The answer partly depends on whether you’re creating weft floats, or warp floats, or both. To have a play, I did a skinny little sampler with a couple of techniques (I apologise for the blurry photos):

image of cloth on the loomAt this point I’d done – from the cloth beam – some “3/1 lace” (weft floats), then some windowpanes and some “spot lace” (warp and weft floats).

Weft floats are created the way I outlined in my last post. For warp floats, you insert the pick-up stick the same way to get the desired slot threads, but you then use it in an up-shed and slide it forward to the reed/heddle, keeping it flat.

Then I did windowpane with some supplementary weft (black, to match my black warp), which you can see on the left:

image of two pick up stick textures
The sampler is sideways here (black warp, white weft)

And on the right I was playing with the spot lace idea in regular rows.

The pictures here are all of unwashed cloth. What I found with the first sample I did with a pick-up stick was that the weft floats get tighter and more subtle on washing. That’s at least the case with these bamboo/nylon yarns I’m using.

Keep in mind too that if you create a weft float on the front of your cloth then you’ll have created a warp float on the back and vice versa. This may or may not matter depending on the use of the cloth and the effect you’re after.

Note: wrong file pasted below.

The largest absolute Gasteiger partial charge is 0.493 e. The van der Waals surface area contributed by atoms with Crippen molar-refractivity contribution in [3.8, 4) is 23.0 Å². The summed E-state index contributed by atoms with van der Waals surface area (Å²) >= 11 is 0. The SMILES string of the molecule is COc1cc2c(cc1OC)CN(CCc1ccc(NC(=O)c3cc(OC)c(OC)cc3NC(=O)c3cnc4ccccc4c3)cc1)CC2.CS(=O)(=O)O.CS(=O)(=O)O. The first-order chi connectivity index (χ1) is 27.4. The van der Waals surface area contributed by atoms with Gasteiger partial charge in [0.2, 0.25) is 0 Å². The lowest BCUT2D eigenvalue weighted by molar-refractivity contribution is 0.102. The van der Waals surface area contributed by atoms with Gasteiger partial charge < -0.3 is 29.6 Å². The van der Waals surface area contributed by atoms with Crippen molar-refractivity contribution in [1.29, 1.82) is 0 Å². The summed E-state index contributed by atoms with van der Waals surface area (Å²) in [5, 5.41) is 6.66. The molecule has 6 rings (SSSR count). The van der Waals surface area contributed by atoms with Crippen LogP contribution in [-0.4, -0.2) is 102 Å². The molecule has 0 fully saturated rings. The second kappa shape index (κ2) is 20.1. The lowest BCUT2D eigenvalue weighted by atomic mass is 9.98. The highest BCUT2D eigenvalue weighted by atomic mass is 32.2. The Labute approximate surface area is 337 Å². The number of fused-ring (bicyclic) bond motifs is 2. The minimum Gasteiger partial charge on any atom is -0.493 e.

Finally, I went a little crazy and created some weft loops!

an image of weft loopsThese aren’t technically floats, but I thought they deserved a mention!

In a future patterns post, I’ll talk about some other pick-up patterns, but these are some of the simplest ones.

The joy of floats

In weaving, a float is where a thread skips going “under” (or an “over”) and carries across 2+ threads. They can be weft floats or warp floats and they can appear on either side of the cloth.

image of my third sample on the loom
Me playing with floats in an early sampler

While they are used for patterns and textures, they are also an integral part the two other main weaving structures; satin and twill.

diagram of twill
Twill structure

Satin is largely floats and that’s why it’s so smooth; the floats are only caught down occasionally. While twill is based on short floats that are slightly offset with each repeat, giving it the diagonals it’s famous for (think of denim). In a way, plain weave is the odd structure out for having no floats at all!

While satin and twill are structures, not patterns, a lot of “colour and weave” patterns use floats to give different effects. Here is one of my favourites – pinwheels – where the curvy, spinning effect is created with a few well-placed floats.

pinwheel pattern
Itching to try it!!

Keep in mind that the longer the floats, the less stable the structure of the cloth will be and the more subject to abrasion. Also, the more likely that baby’s fingers/toes and other things can catch on them.